Essentially, you log in to the thing with a google account and upload some photos. You have to participate (rate photos) in order to upload photos. Your photos are in turn shown to other users for rating ("keep" or "ditch" are the choices) and, optionally, a line or two of written critique.
Key points for rating photos: you get no indication of the photo's author, you do not see other ratings or critiques, and the photo shown is remarkably small.
The anonymity does a lot of good things. There's no pile-on effects of any sort. You're on your own, judging this thing on its own merits, as it were. It also seems to completely eliminate the site's dreams of being social in any way shape or form, so I am not sure where they're going with that. But let's get back to the photos.
What the photo's owner sees is what percentage of ratings are "keep" and any written critiques (unattributed).
The algorithm is heavily biased toward showing you recently uploaded work, which makes sense. Over time, you get more and more pictures in the system, but not proportionately more and more users, and you've got to get the new stuff rated. So your new picture will get examined for a day or two, and after that you're pretty much done. I have been getting anywhere from 0 to 5 written critiques, and I think something on the order of 50 ratings. You can tell for a while how many you have: 50% keep probably means "two ratings" if you see it in the first hour. 33% or 66% shows up next, generally, and so on. So, most of the time people just click one of the two buttons.
Based on some glancing at the "top users" ad "top photos" (which is one of the few ways you can begin to connect content with people, but it's very very tenuous) and the ratings their photos have received, people mostly click "ditch" -- it appears that you are doing pretty well to get a photo in the area of 50% "keep" ratings. The results in the "top" links are, maybe?, from the previous month, but only the top 40-odd pictures were over half "keep" ratings.
This makes sense, of course. People on a site like this are likely to consider themselves to have good taste, and especially given the anonymous nature of things (no incentive to be kind) are likely to click "ditch" constantly. Even I do, although I write critiques much more often than average.
You would think that with all these anonymous elements, that the top photos would be an eclectic mix.
They are not.
What ARS Beta users like is high contrast black and white photos, invariably with a single human figure in the middle or far distance, with strongly graphical shadow play. There are a few exceptions in the top photos, but not many.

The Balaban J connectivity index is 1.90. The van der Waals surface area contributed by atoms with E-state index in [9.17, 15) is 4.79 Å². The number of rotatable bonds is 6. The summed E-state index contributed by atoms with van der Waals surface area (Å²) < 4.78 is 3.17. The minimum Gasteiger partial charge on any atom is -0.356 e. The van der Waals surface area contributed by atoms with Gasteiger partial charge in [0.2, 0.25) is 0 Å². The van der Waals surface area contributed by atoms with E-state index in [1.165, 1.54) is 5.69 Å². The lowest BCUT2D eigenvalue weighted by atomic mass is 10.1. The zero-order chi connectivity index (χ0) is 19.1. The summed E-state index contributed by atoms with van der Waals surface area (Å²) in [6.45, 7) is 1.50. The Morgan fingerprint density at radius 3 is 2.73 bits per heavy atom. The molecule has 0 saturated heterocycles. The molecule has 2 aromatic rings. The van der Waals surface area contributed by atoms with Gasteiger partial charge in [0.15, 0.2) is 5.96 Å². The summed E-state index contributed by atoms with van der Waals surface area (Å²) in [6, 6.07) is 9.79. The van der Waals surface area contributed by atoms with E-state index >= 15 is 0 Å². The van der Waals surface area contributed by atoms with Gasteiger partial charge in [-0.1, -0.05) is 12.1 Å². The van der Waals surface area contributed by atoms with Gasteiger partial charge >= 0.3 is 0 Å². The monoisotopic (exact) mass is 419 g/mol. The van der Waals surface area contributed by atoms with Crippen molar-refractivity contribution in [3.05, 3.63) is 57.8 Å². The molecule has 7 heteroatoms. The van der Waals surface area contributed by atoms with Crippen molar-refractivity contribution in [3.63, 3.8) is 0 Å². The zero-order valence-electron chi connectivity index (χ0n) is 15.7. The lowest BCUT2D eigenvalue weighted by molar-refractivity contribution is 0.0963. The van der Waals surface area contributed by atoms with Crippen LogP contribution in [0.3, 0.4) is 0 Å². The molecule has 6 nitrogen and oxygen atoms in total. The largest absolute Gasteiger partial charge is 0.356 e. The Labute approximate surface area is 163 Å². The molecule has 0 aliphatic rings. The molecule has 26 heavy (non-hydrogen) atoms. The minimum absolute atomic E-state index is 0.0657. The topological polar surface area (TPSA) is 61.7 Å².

The fact that the pictures are shown small tends, I think, to produce a strong preference for simple graphical designs. Anything not very simple tends to collapse into incomprehensible busy-ness. The fact that the users are weighted toward effete Eric Kim fans (wannabee street photographers) means that pictures should look as much like their lazy ideas of what an Henri Cartier-Bresson looks like as possible. The top photos include two direct copies of Henri's bicyclist shot, both much weaker than the original (they're sharp, for one thing).
They do not go for just any random garbage. I tested it, turning some random junk into a high contrast black and white photo, and achieved a record low 3% keep rating:
I tried some high contrast black and white geometry, and got up to a 23% keep percentage:
At this point I started throwing in people. This one, which the attentive reader will recognize, achieved 76% keepers, my best rating:
I tried a couple pictures of just people, portrait-y things. This is not a brilliant portrait, but at 17% it's clearly not just people in b&w that's floating the boat here:
Oddly enough they liked this one enough to give it a 62% rating, which is quite favorable. It's a very pretty picture, highly graphical, and it's b&w?
To their credit, they do not just like girls. This was just straight-up bait, and garnered only 27% keepers:
But onwards and upwards.
And on and on. I could hammer these things out endlessly, and some of them would do pretty well. Interestingly, the only actually good photograph I put up is this one (again, familiar to the long time reader). It's the only one with any "story" on its own, it's actually interesting, although perhaps it's been ruined by the ubiquity of the distracted boyfriend meme. It got a 45% keeper rating:
And to give you an idea of the level of written critique:
[Ditch] A man's attention is taken by a passing woman. Could be cropped a little tighter. Should have been taken a second later.
[Keep] Nice, he is looking at other woman, that's cool.
[Keep] Nice, he is looking at other woman, that's cool.
Neither of these commenters actually looked at the picture in any depth. The first is just stupid. 10 milliseconds later the shot was gone. The second guy is missing about half of the byplay.
ARS Beta is a bold effort, but I think it illustrates perfectly that virtually any community will have some sort of weird inbred tastes, and that people will learn to cater to them, and then you've got a hideous feedback loop of terrible.
But I think more importantly it shows us just how bankrupt the idea of the single iconic image is. The idea that you can meaningfully critique a single picture, without any context, without any notion of what it's for, is simply stupid. People will reach for whatever crutch they can, in this case "does it resemble one of the 2 or 3 photos by Henri Cartier-Bresson that I can remember?" with a dash of modernity thrown in -- they like sharp, highly contrasty, and a little of that "HDR look" lightly salted in will do no harm.
Ultimately the whole thing is a deeply stupid exercise in attempted ego-stroking.
I don't see how Eric Kim is going to monetize this thing, but I suppose if he can get enough users some idiot in Silicon Valley will give him a billion dollars.